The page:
San Pedro Grazing Challenged

The San Pedro River from the same viewpoint. What the river looked like with livestock grazing, and about a decade after the livestock were removed.


The San Pedro River is a restored gem in southeast Arizona. The 47-mile-long San Pedro Riparian National Conservation Area (SPNCA) is one of the most intact riparian cottonwood gallery and mesquite bosque forests left in the Southwest. Riparian areas are the thin green line of water-dependent vegetation along western waterways. Though they make up only 1% of most western lands, they typically provide habitat for 70-80% of the wildlife in the West.

Since receiving designation as a riparian conservation area, it has responded exceptionally well to the removal of livestock and is now one of the best places in Arizona for birding and endangered or threatened wildlife and fish.

San Pedro in winter with intact riparian vegetation along its banks. Photo George Wuerthner

I have been following management issues at the San Pedro for decades. Here’s an article from 2004.

This success story was threatened by a Bureau of Land Management (BLM) proposal to expand livestock grazing in the San Pedro basin.

Fortunately, Western Watersheds Project, The Center Biodiversity, and Sierra Club filed a suit to challenge the BLM’s decision and were represented by Todd Tucci, an attorney for Advocates of the West. This week, a settlement was reached with the BLM to review the impacts of livestock along the San Pedro River.

It is important to note that these groups are among the few that consistently work to limit livestock impacts on our public lands, and they deserve your support.

In 2018 the BLM approved a Resource Management Plan for the area that expanded livestock grazing, among other problems. However, livestock grazing significantly impacts riparian areas across the West, so allowing any livestock use of the site would appear to be counter-productive.

The San Pedro River begins in Mexico and flows north towards Tucson. It is home to 400 species of birds and 80 mammals—one of the highest mammal diversity in the country. The threatened and endangered species in the SPNCA include Huachuca water umbel, southwestern willow flycatcher, desert pupfish, Gila topminnow, northern Mexican garter snake, yellow-billed cuckoo, and Arizona eryngo.

One of the problems for the National Conservation Area, which plagues many other public lands areas, is “trespass livestock.” Ranchers often graze their cows in areas where cattle are supposed to be excluded because they fail to maintain fences or, as some suspect, even purposefully ignore that their cows have wandered into areas closed to grazing.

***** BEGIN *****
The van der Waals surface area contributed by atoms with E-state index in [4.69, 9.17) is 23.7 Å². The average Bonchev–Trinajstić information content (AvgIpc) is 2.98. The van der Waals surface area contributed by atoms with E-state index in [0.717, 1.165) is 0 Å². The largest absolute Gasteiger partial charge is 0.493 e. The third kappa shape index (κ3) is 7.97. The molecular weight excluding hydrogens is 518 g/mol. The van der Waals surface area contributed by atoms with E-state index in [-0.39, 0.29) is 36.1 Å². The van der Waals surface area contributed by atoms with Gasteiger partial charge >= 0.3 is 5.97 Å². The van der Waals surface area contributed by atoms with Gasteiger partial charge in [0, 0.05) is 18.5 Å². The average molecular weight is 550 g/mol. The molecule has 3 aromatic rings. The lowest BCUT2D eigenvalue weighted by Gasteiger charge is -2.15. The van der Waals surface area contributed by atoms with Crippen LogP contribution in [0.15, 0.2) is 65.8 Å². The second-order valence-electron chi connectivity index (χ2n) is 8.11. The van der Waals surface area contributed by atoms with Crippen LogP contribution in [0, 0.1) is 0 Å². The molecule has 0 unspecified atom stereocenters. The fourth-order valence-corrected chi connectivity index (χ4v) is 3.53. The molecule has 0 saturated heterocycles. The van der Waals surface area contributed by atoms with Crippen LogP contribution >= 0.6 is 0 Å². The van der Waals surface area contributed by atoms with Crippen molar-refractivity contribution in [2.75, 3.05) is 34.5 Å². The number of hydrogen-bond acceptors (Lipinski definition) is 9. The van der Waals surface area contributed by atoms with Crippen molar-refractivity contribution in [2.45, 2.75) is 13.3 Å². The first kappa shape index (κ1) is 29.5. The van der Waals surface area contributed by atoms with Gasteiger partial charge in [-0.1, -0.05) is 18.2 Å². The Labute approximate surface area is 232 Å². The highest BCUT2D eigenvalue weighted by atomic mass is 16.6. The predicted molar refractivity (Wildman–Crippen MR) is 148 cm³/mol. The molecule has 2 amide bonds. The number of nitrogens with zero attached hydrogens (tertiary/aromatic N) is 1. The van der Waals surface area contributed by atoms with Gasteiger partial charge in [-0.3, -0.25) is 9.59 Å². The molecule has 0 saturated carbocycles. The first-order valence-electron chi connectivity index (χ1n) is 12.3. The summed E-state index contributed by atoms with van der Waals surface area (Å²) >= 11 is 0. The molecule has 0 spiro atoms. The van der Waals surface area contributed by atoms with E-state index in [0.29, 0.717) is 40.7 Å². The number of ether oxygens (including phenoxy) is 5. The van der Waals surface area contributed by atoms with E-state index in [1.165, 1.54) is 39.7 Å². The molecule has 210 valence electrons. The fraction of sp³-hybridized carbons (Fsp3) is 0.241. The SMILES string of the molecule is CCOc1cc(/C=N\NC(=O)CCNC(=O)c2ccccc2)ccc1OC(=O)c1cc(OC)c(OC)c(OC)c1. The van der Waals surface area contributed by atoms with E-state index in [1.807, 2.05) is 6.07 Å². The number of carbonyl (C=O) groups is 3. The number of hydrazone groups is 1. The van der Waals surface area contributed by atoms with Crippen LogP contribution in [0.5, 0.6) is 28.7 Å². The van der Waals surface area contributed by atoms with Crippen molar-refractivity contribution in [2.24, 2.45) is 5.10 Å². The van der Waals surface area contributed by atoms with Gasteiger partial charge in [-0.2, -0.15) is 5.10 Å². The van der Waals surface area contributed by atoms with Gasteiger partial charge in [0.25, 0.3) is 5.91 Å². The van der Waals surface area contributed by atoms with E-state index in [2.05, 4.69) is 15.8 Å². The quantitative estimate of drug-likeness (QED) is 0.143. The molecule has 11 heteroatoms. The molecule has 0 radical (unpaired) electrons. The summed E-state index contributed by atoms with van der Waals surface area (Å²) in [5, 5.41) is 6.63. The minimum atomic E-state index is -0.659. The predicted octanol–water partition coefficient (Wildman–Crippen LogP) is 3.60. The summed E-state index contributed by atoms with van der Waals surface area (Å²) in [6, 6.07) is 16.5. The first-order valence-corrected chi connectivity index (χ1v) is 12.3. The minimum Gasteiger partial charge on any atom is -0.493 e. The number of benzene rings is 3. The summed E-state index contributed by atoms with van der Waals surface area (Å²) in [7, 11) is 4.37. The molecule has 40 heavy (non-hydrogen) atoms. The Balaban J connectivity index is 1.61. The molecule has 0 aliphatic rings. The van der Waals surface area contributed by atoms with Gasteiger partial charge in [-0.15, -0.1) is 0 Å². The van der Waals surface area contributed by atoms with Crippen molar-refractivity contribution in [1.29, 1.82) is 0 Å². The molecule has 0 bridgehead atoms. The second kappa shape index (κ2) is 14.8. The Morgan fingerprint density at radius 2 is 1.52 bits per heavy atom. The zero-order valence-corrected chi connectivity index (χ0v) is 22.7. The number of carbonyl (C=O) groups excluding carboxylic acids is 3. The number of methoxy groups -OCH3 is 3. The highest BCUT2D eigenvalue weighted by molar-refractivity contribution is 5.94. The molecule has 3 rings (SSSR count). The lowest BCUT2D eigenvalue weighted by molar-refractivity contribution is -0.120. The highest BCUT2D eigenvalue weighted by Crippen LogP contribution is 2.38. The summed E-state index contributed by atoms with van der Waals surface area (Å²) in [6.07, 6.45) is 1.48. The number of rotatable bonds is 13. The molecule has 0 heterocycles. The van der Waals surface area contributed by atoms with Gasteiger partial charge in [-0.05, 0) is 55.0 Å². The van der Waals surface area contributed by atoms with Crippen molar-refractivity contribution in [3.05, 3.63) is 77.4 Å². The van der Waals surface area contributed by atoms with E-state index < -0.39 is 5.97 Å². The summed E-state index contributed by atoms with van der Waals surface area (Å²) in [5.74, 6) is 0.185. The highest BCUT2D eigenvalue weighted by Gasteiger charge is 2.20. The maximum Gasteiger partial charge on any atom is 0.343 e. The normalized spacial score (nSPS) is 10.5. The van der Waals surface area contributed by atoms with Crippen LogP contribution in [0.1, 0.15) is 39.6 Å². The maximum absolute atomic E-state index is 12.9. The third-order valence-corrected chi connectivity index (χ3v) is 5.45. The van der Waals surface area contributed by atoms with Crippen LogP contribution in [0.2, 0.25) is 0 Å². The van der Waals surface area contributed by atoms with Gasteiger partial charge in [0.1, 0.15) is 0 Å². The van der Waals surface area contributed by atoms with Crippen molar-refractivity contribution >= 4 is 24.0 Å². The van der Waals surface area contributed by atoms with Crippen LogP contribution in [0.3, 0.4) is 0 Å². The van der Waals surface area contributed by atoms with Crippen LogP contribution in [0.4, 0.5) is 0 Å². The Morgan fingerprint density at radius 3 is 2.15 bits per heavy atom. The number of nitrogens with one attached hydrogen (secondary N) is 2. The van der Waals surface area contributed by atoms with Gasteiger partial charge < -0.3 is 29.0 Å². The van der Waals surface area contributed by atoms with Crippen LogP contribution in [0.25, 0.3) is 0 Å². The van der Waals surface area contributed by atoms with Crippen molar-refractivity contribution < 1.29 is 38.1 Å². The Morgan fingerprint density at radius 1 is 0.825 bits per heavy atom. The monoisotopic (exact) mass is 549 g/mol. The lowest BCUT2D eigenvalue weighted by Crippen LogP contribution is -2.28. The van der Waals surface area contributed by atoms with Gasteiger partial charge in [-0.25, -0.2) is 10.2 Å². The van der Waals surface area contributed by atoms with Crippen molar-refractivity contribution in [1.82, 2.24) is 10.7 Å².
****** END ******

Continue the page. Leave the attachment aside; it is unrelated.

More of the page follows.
The legal agreement filed in Tucson Federal Court requires the BLM to reconsider its plan to expand grazing leases in the conservation area and orders the BLM to determine if grazing is compatible with the goals of protecting riparian and wildlife values.

BLM will address existing and continuing BLM-managed grazing within SPRNCA, which occurs only on the Babocomari, Brunckow Hill, Three Brothers, and Lucky Hills Allotments, through the SPRNCA allotment lease planning process.

In addition, the BLM must be more proactive about capturing trespass livestock and enforcing grazing regulations.

One can hope that the BLM may finally fully protect this national treasure. Yet, amazingly, it has taken decades to force the BLM to protect the public’s property from private exploitation, which is essentially vandalism of public resources.







  1. Karl J. Findling Avatar

    Thanks again George, for these outstanding articles…

  2. rastadoggie Avatar

    Whoa, shocking before and after photo. The San Pedro is a national treasure indeed. There shouldn’t be any ranching in this scorching hot fragile desert region of our country at all. For ecological reasons and probably animal welfare principles as well. Vandalism of public resources applies also to the unrestrained illegal mt. bike trail building and now e-bike hammering of what should be protected habitat. Maybe Forest Service and BLM management should have been the Park Service after all?

George Wuerthner is an ecologist and writer who has published 38 books on various topics related to environmental and natural history. He has visited over 400 designated wilderness areas and over 200 national park units.

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George Wuerthner